His conversion to Catholicism meant ostracism by many colleagues and friends and some relatives. He went to Rome to study for the priesthood and to discern his future. He was attracted to the Oratory of Saint Philip Neri, a Congregation of priests and brothers founded by that saint in Rome in the sixteenth century. Newman became an Oratorian and in 1848 he established the first English Oratory at Maryvale near Birmingham, moving soon afterwards to Alcester Street near the town centre, where he converted a disused gin distillery into a chapel. Three years later the new Oratorian community moved to its present home in Edgbaston.
In 1851 the Bishops of Ireland decided that a new university should be established in Dublin specifically for Catholics, and they invited Fr.Newman to become its founder and first rector. It was a demanding task for a man in his fifties, and he was obliged to make fifty-six crossings to and from Ireland in seven years. The institution he established is known today as University College, Dublin.
Back in England Newman’s life was not easy. He faced many misunderstandings and was sometimes the object of resentment, and was even suspected of doctrinal unorthodoxy. Several projects which he embarked upon ended in rejection or failure. These included a magazine for educated Catholics, a projected Oratorian foundation in Oxford, and a new English translation of the Bible, none of which succeeded.
During his old age, he continued quietly in the Birmingham Oratory which he had founded, devoting his time to preaching, writing, and spiritual direction. In 1879 when Fr.Newman was seventy-eight, Pope Leo XIII made him a Cardinal of the Holy Roman Church, as a tribute to his outstanding erudition and piety. During the years since his conversion, he had endured many personal sleights and had been the object of rash judgments. The news that he was to be a Cardinal came as a conclusive vindication of his orthodoxy and loyalty to the Catholic Church. He himself declared ‘the cloud is lifted forever’.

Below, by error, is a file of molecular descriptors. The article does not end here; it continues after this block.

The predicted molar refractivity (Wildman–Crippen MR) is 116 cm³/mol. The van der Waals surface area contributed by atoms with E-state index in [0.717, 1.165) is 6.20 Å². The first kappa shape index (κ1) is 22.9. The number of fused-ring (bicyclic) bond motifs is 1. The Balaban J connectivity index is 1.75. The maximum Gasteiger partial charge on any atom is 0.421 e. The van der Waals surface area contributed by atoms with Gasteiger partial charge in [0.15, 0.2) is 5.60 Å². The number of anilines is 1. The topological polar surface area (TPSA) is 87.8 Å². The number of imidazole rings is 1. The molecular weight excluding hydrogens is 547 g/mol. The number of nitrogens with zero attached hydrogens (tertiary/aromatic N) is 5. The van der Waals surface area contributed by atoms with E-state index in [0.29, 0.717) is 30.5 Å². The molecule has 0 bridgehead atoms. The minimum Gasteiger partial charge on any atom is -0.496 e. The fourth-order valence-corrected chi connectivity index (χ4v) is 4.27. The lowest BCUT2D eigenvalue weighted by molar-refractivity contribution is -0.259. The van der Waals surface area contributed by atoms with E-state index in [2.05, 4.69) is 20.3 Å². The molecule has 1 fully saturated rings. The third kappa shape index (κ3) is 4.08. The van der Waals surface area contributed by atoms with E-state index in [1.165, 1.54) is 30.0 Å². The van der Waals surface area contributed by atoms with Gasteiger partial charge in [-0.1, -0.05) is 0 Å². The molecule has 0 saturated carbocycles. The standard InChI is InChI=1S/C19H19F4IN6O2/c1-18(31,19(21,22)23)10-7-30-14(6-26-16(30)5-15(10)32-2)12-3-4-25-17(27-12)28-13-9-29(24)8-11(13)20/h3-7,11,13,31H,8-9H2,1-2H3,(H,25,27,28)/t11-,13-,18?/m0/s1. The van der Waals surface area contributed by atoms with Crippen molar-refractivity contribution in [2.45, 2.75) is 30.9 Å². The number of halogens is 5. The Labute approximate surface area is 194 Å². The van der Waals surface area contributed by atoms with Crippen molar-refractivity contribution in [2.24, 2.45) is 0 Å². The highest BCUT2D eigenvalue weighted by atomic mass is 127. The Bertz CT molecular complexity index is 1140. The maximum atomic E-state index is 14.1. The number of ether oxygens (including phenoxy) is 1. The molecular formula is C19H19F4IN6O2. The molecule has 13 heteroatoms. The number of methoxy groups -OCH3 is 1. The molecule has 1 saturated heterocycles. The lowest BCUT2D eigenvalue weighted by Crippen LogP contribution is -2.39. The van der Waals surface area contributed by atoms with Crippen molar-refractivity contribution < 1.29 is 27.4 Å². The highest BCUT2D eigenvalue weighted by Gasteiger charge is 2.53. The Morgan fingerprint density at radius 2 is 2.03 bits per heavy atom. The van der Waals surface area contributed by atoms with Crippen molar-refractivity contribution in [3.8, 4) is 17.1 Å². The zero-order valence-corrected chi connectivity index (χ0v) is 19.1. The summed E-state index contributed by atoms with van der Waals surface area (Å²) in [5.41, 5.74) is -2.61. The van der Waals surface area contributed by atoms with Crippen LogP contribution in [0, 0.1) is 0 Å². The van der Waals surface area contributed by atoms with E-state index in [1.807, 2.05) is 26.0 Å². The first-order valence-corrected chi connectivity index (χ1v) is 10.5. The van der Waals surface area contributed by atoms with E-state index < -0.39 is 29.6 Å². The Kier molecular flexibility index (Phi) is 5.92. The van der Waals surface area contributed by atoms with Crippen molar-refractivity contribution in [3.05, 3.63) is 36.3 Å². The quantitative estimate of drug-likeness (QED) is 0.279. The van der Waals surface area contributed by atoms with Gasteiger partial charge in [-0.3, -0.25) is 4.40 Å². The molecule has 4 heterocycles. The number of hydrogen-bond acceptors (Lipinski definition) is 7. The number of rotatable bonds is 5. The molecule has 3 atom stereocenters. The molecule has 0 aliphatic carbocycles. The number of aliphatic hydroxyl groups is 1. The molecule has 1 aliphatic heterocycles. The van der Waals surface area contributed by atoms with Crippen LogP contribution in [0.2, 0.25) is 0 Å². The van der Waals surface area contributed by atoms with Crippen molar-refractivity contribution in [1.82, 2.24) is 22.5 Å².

His Eminence the Father died in the Birmingham Oratory of pneumonia on the 11th of August 1890.
In 1991 John Henry Newman was proclaimed ‘Venerable’ by the Congregation for the Causes of Saints. The title of Venerable is the Catholic Church’s official recognition that someone has lived to a heroic degree the theological virtues of faith, hope, and charity, and the cardinal human virtues of fortitude, justice, prudence, and temperance.
In 2009 the Holy See confirmed the miraculous cure in the USA of a man studying for the diaconate, Jack Sullivan, who was suffering from a crippling spinal disorder. Through the intercession in heaven of Cardinal Newman he was cured and able to pursue his vocation. That miracle paved the way for John Henry’s beatification. On 19th September 2010 Pope Benedict XVI beatified him at Cofton Park in Birmingham.
In 2010 prior to the beatification ceremony, Newman’s coffin was exhumed from his grave in the Birmingham Oratory’s cemetery at Rednal. It was discovered that the coffin and his body had completely decayed during the time since his burial there in 1890. The very few relics of him that remain are lovingly preserved in a modest casket in the chapel which has become his national shrine, in the church of the Birmingham Oratory.
His liturgical feastday is kept on the 9th of October each year, the anniversary of what he referred to simply as ‘my day’; the day of his reception into the one true fold of the Redeemer, the Catholic Church.
With acknowledgement to the Birmingham Oratory.